Young and Hungry

Izakaya Seki Co-Owner Spends a Week in One of Japan’s Top Kitchens

den

Every year, Cizuka Seki, one half of the daughter-father team behind Izakaya Seki, takes a vacation to Japan to visit family. This year, however, she decided to do something a little different.

She’d heard about Den, a two-Michelin-starred restaurant in the older Jimbocho neighborhood of Tokyo, through word of mouth and from international blogs that track some of the world’s best dining establishments. Similar to Izakaya Seki, it’s a family operation (run by a wife and husband rather than parent and child duo). So she emailed them to see if she might be able to stage—meaning work for free and learn—for a week. “They’d never really accepted a stage before because it’s not common practice in Japan the way it is here,” Seki says. But they invited her to come anyway.

So Izakaya Seki closed for a week, and Seki spent that time working 16-hour shifts in a kitchen across the globe. Unlike other chefs who stage at restaurants around the world, Seki admits she’s a bit of a late bloomer. The 37-year-old has only ever worked in restaurants with her father, Hiroshi Seki. She never went to culinary school; before opening Seki, she worked for the World Bank and environmental organizations. At Seki, she primarily works in the front-of-the-house, and her father runs the kitchen. But eventually, she says, the intent is for her to take over his job.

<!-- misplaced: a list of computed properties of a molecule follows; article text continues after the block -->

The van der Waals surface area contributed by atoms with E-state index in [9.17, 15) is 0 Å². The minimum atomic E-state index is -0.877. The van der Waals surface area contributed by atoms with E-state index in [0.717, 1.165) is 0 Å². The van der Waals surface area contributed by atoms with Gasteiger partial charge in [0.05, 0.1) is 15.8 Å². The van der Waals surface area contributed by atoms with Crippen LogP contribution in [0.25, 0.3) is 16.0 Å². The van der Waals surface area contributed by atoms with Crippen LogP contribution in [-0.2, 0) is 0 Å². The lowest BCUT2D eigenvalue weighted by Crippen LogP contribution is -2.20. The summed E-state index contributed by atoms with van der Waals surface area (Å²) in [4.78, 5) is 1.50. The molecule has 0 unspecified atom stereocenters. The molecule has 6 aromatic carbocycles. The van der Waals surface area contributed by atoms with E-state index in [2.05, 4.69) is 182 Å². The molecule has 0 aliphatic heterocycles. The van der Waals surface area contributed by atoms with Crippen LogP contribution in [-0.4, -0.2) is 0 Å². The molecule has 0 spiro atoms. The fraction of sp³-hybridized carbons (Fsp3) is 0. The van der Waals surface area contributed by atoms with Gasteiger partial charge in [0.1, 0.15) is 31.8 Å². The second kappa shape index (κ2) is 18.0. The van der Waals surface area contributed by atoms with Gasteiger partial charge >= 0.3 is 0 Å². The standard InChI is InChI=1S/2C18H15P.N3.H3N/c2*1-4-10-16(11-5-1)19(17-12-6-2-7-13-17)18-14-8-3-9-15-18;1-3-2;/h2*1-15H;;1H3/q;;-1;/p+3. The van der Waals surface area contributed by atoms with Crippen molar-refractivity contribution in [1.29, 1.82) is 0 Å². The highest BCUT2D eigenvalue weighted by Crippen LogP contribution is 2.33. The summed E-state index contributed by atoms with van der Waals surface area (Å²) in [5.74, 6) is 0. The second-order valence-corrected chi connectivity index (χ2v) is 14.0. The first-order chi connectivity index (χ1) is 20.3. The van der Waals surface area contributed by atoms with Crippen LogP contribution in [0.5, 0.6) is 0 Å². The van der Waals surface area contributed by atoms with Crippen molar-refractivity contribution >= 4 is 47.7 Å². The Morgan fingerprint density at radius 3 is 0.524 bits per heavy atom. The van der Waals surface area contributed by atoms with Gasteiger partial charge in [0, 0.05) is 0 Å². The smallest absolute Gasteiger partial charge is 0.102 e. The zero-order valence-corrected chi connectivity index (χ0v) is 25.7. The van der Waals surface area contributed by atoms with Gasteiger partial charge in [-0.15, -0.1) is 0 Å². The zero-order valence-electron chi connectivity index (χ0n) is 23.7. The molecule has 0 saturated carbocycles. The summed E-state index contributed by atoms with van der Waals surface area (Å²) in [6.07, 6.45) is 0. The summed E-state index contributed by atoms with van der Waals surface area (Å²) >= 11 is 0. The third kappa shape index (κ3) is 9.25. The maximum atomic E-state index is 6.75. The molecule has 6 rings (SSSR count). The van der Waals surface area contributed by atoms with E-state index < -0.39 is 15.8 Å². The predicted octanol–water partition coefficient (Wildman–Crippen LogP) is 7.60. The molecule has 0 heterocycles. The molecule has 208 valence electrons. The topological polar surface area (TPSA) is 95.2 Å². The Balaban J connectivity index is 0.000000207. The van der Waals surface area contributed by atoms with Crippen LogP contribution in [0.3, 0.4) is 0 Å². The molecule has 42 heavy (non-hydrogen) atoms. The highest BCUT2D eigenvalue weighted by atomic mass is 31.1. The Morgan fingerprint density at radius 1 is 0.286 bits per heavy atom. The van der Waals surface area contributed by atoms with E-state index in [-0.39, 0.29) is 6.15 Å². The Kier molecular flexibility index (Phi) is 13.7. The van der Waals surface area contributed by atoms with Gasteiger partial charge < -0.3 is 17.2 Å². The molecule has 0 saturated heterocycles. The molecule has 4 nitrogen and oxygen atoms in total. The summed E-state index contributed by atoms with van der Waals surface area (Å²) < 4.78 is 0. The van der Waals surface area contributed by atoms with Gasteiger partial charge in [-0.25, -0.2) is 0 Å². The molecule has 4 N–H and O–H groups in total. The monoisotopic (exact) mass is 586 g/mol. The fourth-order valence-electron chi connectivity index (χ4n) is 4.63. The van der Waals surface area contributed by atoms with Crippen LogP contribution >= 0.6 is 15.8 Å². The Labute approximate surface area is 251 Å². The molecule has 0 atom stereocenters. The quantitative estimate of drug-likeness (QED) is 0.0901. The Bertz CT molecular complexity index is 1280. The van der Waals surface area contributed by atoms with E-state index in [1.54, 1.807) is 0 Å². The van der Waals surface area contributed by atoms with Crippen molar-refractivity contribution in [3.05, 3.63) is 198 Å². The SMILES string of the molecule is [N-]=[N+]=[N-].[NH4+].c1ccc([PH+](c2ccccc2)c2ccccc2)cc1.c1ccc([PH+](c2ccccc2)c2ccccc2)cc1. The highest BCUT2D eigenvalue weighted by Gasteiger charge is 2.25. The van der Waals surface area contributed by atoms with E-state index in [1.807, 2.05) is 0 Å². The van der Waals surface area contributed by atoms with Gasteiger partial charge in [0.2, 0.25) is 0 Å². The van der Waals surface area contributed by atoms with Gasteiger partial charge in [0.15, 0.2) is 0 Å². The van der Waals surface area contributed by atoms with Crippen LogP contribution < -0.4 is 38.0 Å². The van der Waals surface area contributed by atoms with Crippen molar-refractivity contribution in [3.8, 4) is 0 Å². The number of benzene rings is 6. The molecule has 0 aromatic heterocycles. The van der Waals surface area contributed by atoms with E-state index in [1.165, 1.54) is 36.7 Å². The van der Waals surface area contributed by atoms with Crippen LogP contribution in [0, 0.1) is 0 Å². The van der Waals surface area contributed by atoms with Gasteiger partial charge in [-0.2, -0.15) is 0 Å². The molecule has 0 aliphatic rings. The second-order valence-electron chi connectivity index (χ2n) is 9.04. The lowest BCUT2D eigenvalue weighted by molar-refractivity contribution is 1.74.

“The only world I know is the one I’m in now as far as restaurants,” Seki says. “And I just needed to get out of my brain space and see what another kitchen experience is like.”

Seki says she went thinking she could observe, but ended up getting her hands dirty, too. “They let me basically be part of the team,” she says. “I got to touch stuff.” Among her duties: cleaning sea urchins and helping to plate dishes.

While you won't find any new dishes on the menu at Izakaya Seki inspired by the trip, one of Seki’s biggest takeaways was the restaurant’s dedication to a Japanese principle meaning “the customer is God.” Seki explains: “Not in the sense that they can just do whatever they want, but you treat them like they are a guest in your house…It’s just inspiring.”

Seki wants to maintain a relationship with the restaurant so she can keep abreast of what's going in Japan and bring a piece of that to D.C.

"I hope to go back every year," she says.

Photo from Den by Cizuka Seki

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